Why is there a doughnut hole in Medicare’s drug coverage?
The doughnut hole design allows the program to manage its outlay for high-cost/ high-need members. After the member has reached the doughnut hole, he or she is “back on the hook” for some of the drug costs. Thus, the member has a motivation to keep close track of the costs and not over-use. Otherwise, high utilizers would have no reason to conserve their use.
The doughnut hole is gradually disappearing, as part of the Affordable Care Act. By 2020, the coverage gap (aka “donut hole”) will be 25% rather than 100%. Brand-name drug makers will give a 50% discount on donut hole prescriptions and federal subsidies will cover 25%. Generic drugs will have a 75% discount.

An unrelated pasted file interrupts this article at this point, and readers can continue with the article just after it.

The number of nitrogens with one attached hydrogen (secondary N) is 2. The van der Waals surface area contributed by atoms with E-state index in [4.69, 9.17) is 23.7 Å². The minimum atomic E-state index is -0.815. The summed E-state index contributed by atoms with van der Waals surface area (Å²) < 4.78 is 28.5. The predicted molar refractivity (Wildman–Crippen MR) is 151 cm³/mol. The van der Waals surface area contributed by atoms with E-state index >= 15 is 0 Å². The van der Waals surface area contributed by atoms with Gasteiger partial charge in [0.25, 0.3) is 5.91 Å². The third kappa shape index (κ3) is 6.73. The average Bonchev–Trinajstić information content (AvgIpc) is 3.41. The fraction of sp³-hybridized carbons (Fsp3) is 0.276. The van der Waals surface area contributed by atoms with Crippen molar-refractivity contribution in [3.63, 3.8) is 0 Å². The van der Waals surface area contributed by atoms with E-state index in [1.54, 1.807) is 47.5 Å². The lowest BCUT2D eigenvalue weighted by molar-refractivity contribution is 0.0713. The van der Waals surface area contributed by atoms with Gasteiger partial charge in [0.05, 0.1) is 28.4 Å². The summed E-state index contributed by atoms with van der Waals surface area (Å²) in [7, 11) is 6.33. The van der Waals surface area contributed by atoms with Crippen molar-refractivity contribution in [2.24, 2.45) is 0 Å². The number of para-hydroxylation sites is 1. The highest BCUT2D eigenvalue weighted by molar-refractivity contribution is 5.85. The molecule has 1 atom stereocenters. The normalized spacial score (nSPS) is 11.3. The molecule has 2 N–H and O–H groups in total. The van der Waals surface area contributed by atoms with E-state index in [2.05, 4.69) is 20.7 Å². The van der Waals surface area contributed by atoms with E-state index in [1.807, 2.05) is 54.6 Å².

Here are the figures for 2014, from Medicare.gov’s website
In 2014, once you and your plan have spent $2,850 on covered drugs (the combined amount plus your deductible), you’re in the coverage gap. Once you reach the coverage gap in 2014, you’ll pay 47.5% of the plan’s cost for covered brand-name prescription drugs (you’ll pay 45% in 2015). Although you’ll only pay 47.5% of the price for the brand-name drug in 2014, 97.5% of the price—what you pay plus the 50% manufacturer discount payment—will count as out-of-pocket costs which will help you get out of the coverage gap.